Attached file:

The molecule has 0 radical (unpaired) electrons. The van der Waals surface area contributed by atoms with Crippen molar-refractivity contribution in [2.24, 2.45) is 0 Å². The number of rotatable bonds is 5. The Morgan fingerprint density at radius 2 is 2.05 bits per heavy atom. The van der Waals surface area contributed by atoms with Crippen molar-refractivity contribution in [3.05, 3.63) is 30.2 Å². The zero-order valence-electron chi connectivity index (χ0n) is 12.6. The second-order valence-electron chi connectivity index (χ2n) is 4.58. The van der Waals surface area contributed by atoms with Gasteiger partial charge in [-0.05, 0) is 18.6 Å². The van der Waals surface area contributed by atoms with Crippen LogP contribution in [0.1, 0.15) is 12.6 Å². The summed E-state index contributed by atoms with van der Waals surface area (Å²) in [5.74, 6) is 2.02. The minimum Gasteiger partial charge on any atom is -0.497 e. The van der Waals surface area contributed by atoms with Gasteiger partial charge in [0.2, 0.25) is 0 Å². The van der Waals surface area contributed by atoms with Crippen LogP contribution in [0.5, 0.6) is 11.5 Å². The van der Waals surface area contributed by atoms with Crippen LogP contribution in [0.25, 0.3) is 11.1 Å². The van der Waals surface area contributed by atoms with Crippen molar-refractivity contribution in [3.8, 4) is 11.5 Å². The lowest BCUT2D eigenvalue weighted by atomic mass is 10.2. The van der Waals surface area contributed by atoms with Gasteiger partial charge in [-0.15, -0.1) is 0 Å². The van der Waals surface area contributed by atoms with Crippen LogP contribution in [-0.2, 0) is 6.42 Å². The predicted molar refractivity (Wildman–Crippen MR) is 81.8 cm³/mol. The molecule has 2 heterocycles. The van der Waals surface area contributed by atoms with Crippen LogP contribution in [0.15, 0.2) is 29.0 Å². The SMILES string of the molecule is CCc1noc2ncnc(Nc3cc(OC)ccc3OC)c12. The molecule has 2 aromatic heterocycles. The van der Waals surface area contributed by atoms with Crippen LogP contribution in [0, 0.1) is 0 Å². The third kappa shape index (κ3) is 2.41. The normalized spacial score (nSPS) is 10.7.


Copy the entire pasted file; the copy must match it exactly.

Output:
The molecule has 0 radical (unpaired) electrons. The van der Waals surface area contributed by atoms with Crippen molar-refractivity contribution in [2.24, 2.45) is 0 Å². The number of rotatable bonds is 5. The Morgan fingerprint density at radius 2 is 2.05 bits per heavy atom. The van der Waals surface area contributed by atoms with Crippen molar-refractivity contribution in [3.05, 3.63) is 30.2 Å². The zero-order valence-electron chi connectivity index (χ0n) is 12.6. The second-order valence-electron chi connectivity index (χ2n) is 4.58. The van der Waals surface area contributed by atoms with Gasteiger partial charge in [-0.05, 0) is 18.6 Å². The van der Waals surface area contributed by atoms with Crippen LogP contribution in [0.1, 0.15) is 12.6 Å². The summed E-state index contributed by atoms with van der Waals surface area (Å²) in [5.74, 6) is 2.02. The minimum Gasteiger partial charge on any atom is -0.497 e. The van der Waals surface area contributed by atoms with Gasteiger partial charge in [0.2, 0.25) is 0 Å². The van der Waals surface area contributed by atoms with Crippen LogP contribution in [0.5, 0.6) is 11.5 Å². The van der Waals surface area contributed by atoms with Crippen LogP contribution in [0.25, 0.3) is 11.1 Å². The van der Waals surface area contributed by atoms with Crippen molar-refractivity contribution in [3.8, 4) is 11.5 Å². The lowest BCUT2D eigenvalue weighted by atomic mass is 10.2. The van der Waals surface area contributed by atoms with Gasteiger partial charge in [-0.15, -0.1) is 0 Å². The van der Waals surface area contributed by atoms with Crippen LogP contribution in [-0.2, 0) is 6.42 Å². The predicted molar refractivity (Wildman–Crippen MR) is 81.8 cm³/mol. The molecule has 2 heterocycles. The van der Waals surface area contributed by atoms with Crippen LogP contribution in [0.15, 0.2) is 29.0 Å². The SMILES string of the molecule is CCc1noc2ncnc(Nc3cc(OC)ccc3OC)c12. The molecule has 2 aromatic heterocycles. The van der Waals surface area contributed by atoms with Crippen LogP contribution in [0, 0.1) is 0 Å². The third kappa shape index (κ3) is 2.41. The normalized spacial score (nSPS) is 10.7.